The 45th American president, Donald J. Trump, had a considerable impact on the comedic mood in America during his presidential tenure, drastically altering its style and historical flow. His presidency turned comedy into political weaponry, dividing it, like the country, into two camps—a Trump-supportive comedy emerged and a powerful anti-Trump comedy. Significantly, Trump himself adopted his own form of dark, caustic, comedy with consummate skill at his myriad rallies. No other president had ever come close to performing a clownish act in the same way. This book looks at Trump’s effect on American comedy, juxtaposing comedic traditions in America to the antics of Trump himself. Examining how comedy had evolved during his presidency might be able to shed some light on how and why American society has split into political tribes, and perhaps why there is no longer any common frame of reference for enjoying comedy. Trump himself was a consummate entertainer, who used his own style of destructive dark humor to lambast opponents, giving a comedic voice to hatred. He was a blend of commedia dell’arte personage, Archie Bunker redux, and P. T. Barnum hustler, who understood the power of humor to sway minds. This made him largely impervious to the comedic weapons being used against him. He fought comedy with comedy, leaving America in shambles. This book aims to deconstruct how Trump affected the American psyche by altering how comedy came to perceived and practiced.
The study of political language often concerns political actors who need mediators, especially mass media and journalists, while citizens (addressees) are considered (passive) recipients. However, this idea is inadequate, if only because of the increasing use of social media. This paper analyzes Dutch and German public debates on the reception of refugees from non-European countries. The text starts with a brief overview of Dutch and German societies in 2017, when in both countries new governments took office. Then the term ‘language’ (action, media character, multimodality) is discussed. Increasing visualization forms must also be considered. How are discourses related to other discourses? How should the macro contexts of political communication be taken into account (cf. the concept of the ‘dispositive’)? The present paper sees digitization processes as interference with communication (through algorithms). Finally, one factor that challenges current political communication is the concept of ‘super-diversity.’ It seems to be related to the concept of ‘dispositive.’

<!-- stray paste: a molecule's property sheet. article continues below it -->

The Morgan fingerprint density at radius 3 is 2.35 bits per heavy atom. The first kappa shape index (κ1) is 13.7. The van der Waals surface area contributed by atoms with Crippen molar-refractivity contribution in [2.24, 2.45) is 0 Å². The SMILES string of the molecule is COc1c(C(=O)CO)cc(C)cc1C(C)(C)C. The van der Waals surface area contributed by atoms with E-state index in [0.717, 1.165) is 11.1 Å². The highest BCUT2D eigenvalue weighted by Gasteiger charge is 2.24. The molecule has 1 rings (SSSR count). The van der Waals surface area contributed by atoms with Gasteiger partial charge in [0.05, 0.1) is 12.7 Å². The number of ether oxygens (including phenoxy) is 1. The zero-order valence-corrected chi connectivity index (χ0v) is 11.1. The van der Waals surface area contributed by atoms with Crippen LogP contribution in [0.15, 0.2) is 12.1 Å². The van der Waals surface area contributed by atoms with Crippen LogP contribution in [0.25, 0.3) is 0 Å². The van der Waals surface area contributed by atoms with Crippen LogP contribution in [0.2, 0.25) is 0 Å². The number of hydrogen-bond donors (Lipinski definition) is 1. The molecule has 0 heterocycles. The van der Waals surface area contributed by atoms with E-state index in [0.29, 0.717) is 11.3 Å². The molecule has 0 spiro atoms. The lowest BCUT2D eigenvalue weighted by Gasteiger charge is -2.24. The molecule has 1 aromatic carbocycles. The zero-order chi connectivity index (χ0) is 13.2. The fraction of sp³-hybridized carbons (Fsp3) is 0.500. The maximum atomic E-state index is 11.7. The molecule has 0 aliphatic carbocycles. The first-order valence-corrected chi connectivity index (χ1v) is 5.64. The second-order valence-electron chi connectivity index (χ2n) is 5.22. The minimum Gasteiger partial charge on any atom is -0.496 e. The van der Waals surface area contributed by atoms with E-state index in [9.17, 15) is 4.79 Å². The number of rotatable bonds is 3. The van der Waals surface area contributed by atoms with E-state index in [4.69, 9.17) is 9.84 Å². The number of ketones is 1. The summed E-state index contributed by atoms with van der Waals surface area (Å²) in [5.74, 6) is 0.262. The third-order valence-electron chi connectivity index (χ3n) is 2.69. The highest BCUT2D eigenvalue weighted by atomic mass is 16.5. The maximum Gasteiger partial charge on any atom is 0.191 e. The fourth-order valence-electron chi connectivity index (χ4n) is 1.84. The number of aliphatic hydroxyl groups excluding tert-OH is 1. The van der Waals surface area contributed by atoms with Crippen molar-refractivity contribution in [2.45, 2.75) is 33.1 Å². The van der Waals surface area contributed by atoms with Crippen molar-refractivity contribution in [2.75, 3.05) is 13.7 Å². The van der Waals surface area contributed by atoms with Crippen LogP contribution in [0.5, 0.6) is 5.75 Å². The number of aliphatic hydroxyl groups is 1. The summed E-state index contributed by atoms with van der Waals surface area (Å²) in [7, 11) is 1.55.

Although the photography, design and layout of the Dutch and Italian IKEA catalogs are identical, the content of the texts differs. This may indicate that IKEA deliberately adapts the texts in its catalogs to the countries in which they are published. In this paper we compare the texts in two catalogs (2004 edition) on the basis of a functional-pragmatic approach (Ehlich 1986; Rehbein 2001; Bührig and ten Thije 2005, see chapter 2). Teuns (2004) reports the results of a comparative text analysis in a reader experiment with Dutch and Italian IKEA customers. We expected the test subjects to prefer texts adapted to their own language and culture over texts adapted to another language and culture. The results show that this does not always hold true. Yet this research suggests that it is possible to make well-founded claims based on texts in a multinational company’s catalog about how differences between two cultures are expressed in language and appreciated by those involved.
In recent years Disney’s animated classics have become even more popular as modern television shows and live-action adaptations such as Once Upon a Time (2011), Maleficent (2014), and Cinderella (2015) have re-introduced Disney characters that many viewers came to love while growing up. The hype continued with live-action movies Beauty and the Beast and Mulan, released in 2017/2018. Yet over the past few decades several Disney animated films have come in for criticism for their stereotypical representation of gender and ethnicity (cf. Booker 2009). Although accents and national culture in animated Disney classics have received a generous amount of attention (e.g., Lippi-Green 1998), relatively little research has been conducted on the representation of national cultures in Disney’s newer live-action adaptations of these classics. The present paper assesses how national cultures are represented in the original Disney classic Cinderella (1950) and to what extent this has changed in the live-action Cinderella adaptations from 1997 and 2015, respectively. It emerges that, although stereotypes may vary, the use of stereotypes is remarkably stable with the 1997 version representing a short-lived break.
Well-articulated non-essentialist theories about human identity behaviors in language seem to have only limited effects on public discourse, scholarly and educational practices, and institutional language policies. This chapter aims to provide a text for use in higher education classrooms to engage students in reflexive discussions around the challenge of balancing etic and emic approaches to linguistic and cultural phenomena. Following ethnographic observations of ‘Dutch windows’, these reflections will be linked to the concept of essentialism as it is generally used and critiqued within the social sciences. Then we will turn to Edward Sapir’s two-part definition of language in order to synthesize practical implications for teaching and learning in interlingual, interdisciplinary, intercultural classrooms.